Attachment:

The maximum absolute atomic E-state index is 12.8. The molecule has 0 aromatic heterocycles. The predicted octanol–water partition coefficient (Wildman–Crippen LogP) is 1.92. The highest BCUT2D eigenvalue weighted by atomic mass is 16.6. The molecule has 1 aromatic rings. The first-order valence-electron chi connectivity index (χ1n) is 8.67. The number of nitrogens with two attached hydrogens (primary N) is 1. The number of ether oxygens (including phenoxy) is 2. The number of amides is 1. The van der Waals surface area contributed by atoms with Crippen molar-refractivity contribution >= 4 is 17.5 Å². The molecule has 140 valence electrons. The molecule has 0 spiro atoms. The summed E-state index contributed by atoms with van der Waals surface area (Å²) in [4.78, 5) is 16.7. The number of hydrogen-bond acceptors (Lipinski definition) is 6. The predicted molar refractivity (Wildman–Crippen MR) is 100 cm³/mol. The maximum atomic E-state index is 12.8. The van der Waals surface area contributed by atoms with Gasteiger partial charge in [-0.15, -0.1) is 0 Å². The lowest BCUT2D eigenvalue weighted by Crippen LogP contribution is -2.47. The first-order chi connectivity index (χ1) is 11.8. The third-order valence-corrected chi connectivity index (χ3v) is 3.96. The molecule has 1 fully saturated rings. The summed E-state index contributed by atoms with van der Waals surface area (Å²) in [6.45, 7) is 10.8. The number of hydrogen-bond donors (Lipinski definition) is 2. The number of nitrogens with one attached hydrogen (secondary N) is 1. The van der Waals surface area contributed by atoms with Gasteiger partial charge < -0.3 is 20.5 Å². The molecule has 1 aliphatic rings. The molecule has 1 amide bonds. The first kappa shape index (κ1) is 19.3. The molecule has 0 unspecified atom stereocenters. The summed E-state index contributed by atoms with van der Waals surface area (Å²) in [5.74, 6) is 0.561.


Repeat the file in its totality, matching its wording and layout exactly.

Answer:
The maximum absolute atomic E-state index is 12.8. The molecule has 0 aromatic heterocycles. The predicted octanol–water partition coefficient (Wildman–Crippen LogP) is 1.92. The highest BCUT2D eigenvalue weighted by atomic mass is 16.6. The molecule has 1 aromatic rings. The first-order valence-electron chi connectivity index (χ1n) is 8.67. The number of nitrogens with two attached hydrogens (primary N) is 1. The number of ether oxygens (including phenoxy) is 2. The number of amides is 1. The van der Waals surface area contributed by atoms with Crippen molar-refractivity contribution >= 4 is 17.5 Å². The molecule has 140 valence electrons. The molecule has 0 spiro atoms. The summed E-state index contributed by atoms with van der Waals surface area (Å²) in [4.78, 5) is 16.7. The number of hydrogen-bond acceptors (Lipinski definition) is 6. The predicted molar refractivity (Wildman–Crippen MR) is 100 cm³/mol. The maximum atomic E-state index is 12.8. The van der Waals surface area contributed by atoms with Gasteiger partial charge in [-0.15, -0.1) is 0 Å². The lowest BCUT2D eigenvalue weighted by Crippen LogP contribution is -2.47. The first-order chi connectivity index (χ1) is 11.8. The third-order valence-corrected chi connectivity index (χ3v) is 3.96. The molecule has 1 fully saturated rings. The summed E-state index contributed by atoms with van der Waals surface area (Å²) in [6.45, 7) is 10.8. The number of hydrogen-bond donors (Lipinski definition) is 2. The number of nitrogens with one attached hydrogen (secondary N) is 1. The van der Waals surface area contributed by atoms with Gasteiger partial charge < -0.3 is 20.5 Å². The molecule has 1 aliphatic rings. The molecule has 1 amide bonds. The first kappa shape index (κ1) is 19.3. The molecule has 0 unspecified atom stereocenters. The summed E-state index contributed by atoms with van der Waals surface area (Å²) in [5.74, 6) is 0.561.